1500 meters above sea level. 20 km from Vancouver. 360 degrees of unobstructed magnificent view. I was sitting up high on a ridge next to a granite tower called the West Lion, resting. Hiking up from Lions Bay, I’d had over three hours to reflect on the contrast between the city and up there.

Since leaving the main road, I’d had the singular sensation that Mother Nature was dutifully looking at me. I had become an integral part of the landscape and my presence there hadn’t gone unnoticed. Birds had been suddenly quieting as I approached through the trees and had waited for me to be gone to resume their song. Later, anybody looking up from the bottom of the trail would probably have spotted the bright orange spot of my pants up high in the snow field, moving slowly and seemingly erratically. The silly song I’d been singing out loud when nearing the crest had echoed on the stone walls and had bounced back at me as if the cliff and I had formed a duo. I could have, by dropping a single piece of garbage, affected my surroundings tremendously. The mountains had been watching me curiously. A small speck of color in an immense picture, with a part to play that was inversely proportional to the relative size of my presence.

[June 20th, hiking up to the Lions]

But down in the city, it’s a whole different story. After six months in Vancouver, I have finally begun to understand a key fact about living an urban life.

The fact is I am at risk of slowly becoming transparent, and blind.

And while I accept the first as fatality, I refuse to let the latter happen. They both seem, however, to be a somehow inescapable consequence of an urban lifestyle.

For instance, I often feel like, having reached the apogee of my appreciation of beauty, beauty itself no longer sees me. I am transparent to her, she looks right through me at other sharper silhouettes.

"I can stand all night, at a red light anywhere in town,
Hailing maries left and right, but none of them slow down." [The Sisters of Mercy]
"I can cross a street, through the heaviest traffic attack,
Splitting up the flow of cars; behind me they join back." [The Brother Vinnie]

I can drop garbage on the sidewalk or put it in an overflowing garbage can, it’ll make no difference. I can ignore people around me and they ignore me back. I can melt into the crowd or try to stand out, the result is the same.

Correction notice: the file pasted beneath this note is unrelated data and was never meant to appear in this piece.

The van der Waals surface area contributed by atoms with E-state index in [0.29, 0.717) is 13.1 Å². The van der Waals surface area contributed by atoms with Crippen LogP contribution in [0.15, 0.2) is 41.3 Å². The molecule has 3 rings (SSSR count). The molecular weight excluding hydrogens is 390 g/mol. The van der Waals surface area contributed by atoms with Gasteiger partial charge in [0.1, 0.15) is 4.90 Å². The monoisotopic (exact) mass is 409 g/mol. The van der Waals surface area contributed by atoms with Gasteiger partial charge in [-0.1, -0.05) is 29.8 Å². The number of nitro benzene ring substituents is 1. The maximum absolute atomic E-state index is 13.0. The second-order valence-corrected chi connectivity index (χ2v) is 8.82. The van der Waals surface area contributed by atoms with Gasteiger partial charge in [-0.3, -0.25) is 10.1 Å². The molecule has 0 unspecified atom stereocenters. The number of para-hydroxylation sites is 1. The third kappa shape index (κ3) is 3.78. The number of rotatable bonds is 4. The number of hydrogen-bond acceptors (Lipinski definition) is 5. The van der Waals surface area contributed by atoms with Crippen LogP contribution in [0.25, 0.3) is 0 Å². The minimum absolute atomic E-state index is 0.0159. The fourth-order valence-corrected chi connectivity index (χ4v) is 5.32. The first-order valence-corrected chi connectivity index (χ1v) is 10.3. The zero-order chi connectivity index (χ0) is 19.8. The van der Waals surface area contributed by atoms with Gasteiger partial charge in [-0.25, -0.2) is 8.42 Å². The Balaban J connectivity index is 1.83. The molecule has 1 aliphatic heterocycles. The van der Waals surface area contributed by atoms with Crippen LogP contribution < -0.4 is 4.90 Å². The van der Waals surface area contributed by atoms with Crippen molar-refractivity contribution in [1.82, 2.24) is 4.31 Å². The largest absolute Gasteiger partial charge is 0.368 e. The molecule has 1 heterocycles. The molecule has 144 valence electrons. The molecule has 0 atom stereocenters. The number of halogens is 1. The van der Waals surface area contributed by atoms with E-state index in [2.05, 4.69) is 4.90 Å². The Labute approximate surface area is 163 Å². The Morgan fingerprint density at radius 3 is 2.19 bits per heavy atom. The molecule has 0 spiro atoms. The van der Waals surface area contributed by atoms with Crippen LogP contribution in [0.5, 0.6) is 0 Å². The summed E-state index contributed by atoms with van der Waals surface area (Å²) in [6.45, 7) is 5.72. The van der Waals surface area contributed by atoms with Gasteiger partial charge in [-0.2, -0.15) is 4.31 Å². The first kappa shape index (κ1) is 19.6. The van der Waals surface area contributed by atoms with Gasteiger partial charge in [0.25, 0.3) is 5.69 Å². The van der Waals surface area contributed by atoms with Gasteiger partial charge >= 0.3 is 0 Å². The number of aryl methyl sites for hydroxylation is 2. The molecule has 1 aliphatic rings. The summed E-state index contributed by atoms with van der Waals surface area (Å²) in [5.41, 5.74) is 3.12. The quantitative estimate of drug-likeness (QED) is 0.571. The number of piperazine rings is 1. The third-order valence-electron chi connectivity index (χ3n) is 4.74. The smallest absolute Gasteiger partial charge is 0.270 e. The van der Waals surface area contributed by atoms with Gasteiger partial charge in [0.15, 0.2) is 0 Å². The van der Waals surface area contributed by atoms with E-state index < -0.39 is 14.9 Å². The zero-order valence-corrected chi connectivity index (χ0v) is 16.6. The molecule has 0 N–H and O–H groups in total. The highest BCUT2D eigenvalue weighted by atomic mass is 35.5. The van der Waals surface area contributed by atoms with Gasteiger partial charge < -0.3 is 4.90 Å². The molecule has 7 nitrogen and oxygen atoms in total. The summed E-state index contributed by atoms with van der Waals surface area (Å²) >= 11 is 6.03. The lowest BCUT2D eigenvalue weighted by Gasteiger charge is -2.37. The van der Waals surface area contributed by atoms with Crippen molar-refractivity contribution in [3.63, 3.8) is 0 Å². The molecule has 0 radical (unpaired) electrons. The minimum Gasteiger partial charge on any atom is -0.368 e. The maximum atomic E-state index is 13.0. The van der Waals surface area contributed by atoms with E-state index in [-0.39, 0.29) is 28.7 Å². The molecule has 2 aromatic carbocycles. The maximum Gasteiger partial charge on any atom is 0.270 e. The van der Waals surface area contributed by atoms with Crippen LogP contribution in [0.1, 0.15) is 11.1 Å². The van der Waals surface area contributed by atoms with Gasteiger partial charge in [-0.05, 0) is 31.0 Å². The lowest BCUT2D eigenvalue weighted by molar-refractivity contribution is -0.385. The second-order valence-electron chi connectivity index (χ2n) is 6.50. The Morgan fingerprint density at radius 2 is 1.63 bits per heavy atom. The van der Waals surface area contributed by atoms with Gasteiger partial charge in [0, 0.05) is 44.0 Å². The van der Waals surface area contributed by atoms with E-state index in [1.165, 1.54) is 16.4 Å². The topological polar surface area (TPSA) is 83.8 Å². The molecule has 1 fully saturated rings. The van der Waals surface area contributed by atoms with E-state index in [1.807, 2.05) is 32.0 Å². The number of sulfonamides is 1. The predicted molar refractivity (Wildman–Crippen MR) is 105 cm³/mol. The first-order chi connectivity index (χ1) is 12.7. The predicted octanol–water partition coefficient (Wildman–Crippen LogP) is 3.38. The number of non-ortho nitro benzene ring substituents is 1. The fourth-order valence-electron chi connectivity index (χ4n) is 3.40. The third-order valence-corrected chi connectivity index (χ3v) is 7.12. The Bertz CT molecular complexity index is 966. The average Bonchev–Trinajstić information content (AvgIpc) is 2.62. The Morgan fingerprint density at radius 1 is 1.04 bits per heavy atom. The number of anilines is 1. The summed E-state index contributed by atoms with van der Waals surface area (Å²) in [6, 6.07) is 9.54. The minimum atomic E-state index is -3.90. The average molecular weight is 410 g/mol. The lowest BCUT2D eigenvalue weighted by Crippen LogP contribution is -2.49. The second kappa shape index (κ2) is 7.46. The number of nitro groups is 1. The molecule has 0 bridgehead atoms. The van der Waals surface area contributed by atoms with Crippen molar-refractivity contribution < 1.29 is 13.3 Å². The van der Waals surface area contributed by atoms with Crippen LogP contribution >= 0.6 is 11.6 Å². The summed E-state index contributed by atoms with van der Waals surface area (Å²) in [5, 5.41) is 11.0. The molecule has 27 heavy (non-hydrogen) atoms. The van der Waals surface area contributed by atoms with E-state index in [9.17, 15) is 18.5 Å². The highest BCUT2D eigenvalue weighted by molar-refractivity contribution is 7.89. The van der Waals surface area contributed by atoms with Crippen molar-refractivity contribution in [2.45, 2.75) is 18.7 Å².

My presence has no direct impact, I am transparent. Transparency doesn’t bother me; it’s pure and simple. I’d rather be looked through than block the view towards magnificent scenery. But what nostalgia it carries! One never feels ready to leave the stage.

Blindness, however, is another story. I’ll fight it till the end.

It creeps up insidiously from the deepest places and tries to take over my senses. It wants to protect me from scenes of extreme poverty. It wants to pinch my nostrils against aggressive smells. It tries to block my ears when the city is too loud, horns and fire engines and trucks. It wants to make sure I don’t get hurt by too many strangers walking past me as if I didn’t exist. It attempts to keep my eyes at ground level because nobody else walks in the street with their head up looking at the skyscrapers. It would like to make me believe the mountains will forever be hidden in the clouds.

And if I let it, it will succeed. It does on most everybody around me. And yet Vancouver is one of the cities I know with the least amount of human blindness. It’s a last line of defense against it, an ultimate fortress flying high in the sky the flag of enjoying life and appreciating beauty.

But it’s only a matter of time before even here, one succumbs to such a powerful sorcery, the spell of blindness. And reopening one’s eyes of the mind and heart once they have gone shut must be so difficult…

Granted, beauty is in the eye of the beholder. But maybe it’s also embedded deep into the very essence of each thing and person. To be blind, then, would be labeling our world as ugly or beautiful, without allowing for context.

Without allowing for the fact that sometimes, when we look at something or someone in a judgmental way, we might be unknowingly looking through several layers of people and things that have become transparent to us. Although invisible, they distort our perception and affect our vision. In the end, Saint-Ex’ summed it all up so well; we only see well with our heart, what’s essential is invisible to the eyes.

I’ll try to keep looking around me with amazed eyes, forever, no matter where I am. If my eyes go blind, then I will look with my heart. But if my heart grows cold, I’ll turn to stone, and then to glass. Maybe they’ll make a statue out of me. He who once saw beauty. Look through but please don’t touch. Climbing on the statue is forbidden. Keep your dogs on leash. This is not a lamp post.